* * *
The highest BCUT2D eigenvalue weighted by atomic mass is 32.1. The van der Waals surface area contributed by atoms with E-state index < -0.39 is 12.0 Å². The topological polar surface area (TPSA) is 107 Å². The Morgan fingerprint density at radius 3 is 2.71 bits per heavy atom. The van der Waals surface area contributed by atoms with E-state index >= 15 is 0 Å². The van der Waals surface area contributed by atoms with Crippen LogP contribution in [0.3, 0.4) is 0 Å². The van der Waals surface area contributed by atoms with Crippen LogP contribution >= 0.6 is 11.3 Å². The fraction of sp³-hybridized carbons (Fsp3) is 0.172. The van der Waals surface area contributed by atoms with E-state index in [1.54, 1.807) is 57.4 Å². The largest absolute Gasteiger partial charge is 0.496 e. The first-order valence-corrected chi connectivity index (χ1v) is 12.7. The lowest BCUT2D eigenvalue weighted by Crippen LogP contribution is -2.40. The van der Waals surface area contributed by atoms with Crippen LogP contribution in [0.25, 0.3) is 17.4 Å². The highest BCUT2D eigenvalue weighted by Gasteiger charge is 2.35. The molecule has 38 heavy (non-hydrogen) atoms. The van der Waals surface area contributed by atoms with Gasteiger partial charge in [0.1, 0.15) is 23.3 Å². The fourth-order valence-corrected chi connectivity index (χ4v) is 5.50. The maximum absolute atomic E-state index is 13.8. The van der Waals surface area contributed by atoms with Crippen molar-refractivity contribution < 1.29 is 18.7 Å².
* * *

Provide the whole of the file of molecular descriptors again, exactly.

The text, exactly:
The highest BCUT2D eigenvalue weighted by atomic mass is 32.1. The van der Waals surface area contributed by atoms with E-state index < -0.39 is 12.0 Å². The topological polar surface area (TPSA) is 107 Å². The Morgan fingerprint density at radius 3 is 2.71 bits per heavy atom. The van der Waals surface area contributed by atoms with E-state index >= 15 is 0 Å². The van der Waals surface area contributed by atoms with Crippen LogP contribution in [0.3, 0.4) is 0 Å². The van der Waals surface area contributed by atoms with Crippen LogP contribution >= 0.6 is 11.3 Å². The fraction of sp³-hybridized carbons (Fsp3) is 0.172. The van der Waals surface area contributed by atoms with E-state index in [1.54, 1.807) is 57.4 Å². The largest absolute Gasteiger partial charge is 0.496 e. The first-order valence-corrected chi connectivity index (χ1v) is 12.7. The lowest BCUT2D eigenvalue weighted by Crippen LogP contribution is -2.40. The van der Waals surface area contributed by atoms with Crippen LogP contribution in [0.25, 0.3) is 17.4 Å². The highest BCUT2D eigenvalue weighted by Gasteiger charge is 2.35. The molecule has 38 heavy (non-hydrogen) atoms. The van der Waals surface area contributed by atoms with Gasteiger partial charge in [0.1, 0.15) is 23.3 Å². The fourth-order valence-corrected chi connectivity index (χ4v) is 5.50. The maximum absolute atomic E-state index is 13.8. The van der Waals surface area contributed by atoms with Crippen molar-refractivity contribution < 1.29 is 18.7 Å².